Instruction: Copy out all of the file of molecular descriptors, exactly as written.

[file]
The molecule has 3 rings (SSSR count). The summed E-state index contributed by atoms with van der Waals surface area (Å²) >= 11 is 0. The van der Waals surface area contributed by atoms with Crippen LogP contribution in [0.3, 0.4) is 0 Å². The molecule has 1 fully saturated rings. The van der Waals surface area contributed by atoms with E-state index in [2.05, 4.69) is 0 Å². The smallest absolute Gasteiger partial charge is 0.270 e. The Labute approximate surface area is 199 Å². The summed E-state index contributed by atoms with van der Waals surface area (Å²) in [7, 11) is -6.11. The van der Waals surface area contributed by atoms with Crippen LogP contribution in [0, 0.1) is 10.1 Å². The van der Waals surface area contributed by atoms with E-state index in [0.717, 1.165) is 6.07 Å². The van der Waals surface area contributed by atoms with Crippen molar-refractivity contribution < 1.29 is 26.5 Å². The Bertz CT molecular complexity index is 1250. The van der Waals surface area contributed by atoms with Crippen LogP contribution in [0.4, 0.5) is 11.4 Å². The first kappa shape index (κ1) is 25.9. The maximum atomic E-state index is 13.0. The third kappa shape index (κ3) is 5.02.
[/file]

The molecule has 3 rings (SSSR count). The summed E-state index contributed by atoms with van der Waals surface area (Å²) >= 11 is 0. The van der Waals surface area contributed by atoms with Crippen LogP contribution in [0.3, 0.4) is 0 Å². The molecule has 1 fully saturated rings. The van der Waals surface area contributed by atoms with E-state index in [2.05, 4.69) is 0 Å². The smallest absolute Gasteiger partial charge is 0.270 e. The Labute approximate surface area is 199 Å². The summed E-state index contributed by atoms with van der Waals surface area (Å²) in [7, 11) is -6.11. The van der Waals surface area contributed by atoms with Crippen LogP contribution in [0, 0.1) is 10.1 Å². The van der Waals surface area contributed by atoms with E-state index in [0.717, 1.165) is 6.07 Å². The van der Waals surface area contributed by atoms with Crippen molar-refractivity contribution < 1.29 is 26.5 Å². The Bertz CT molecular complexity index is 1250. The van der Waals surface area contributed by atoms with Crippen LogP contribution in [0.4, 0.5) is 11.4 Å². The first kappa shape index (κ1) is 25.9. The maximum atomic E-state index is 13.0. The third kappa shape index (κ3) is 5.02.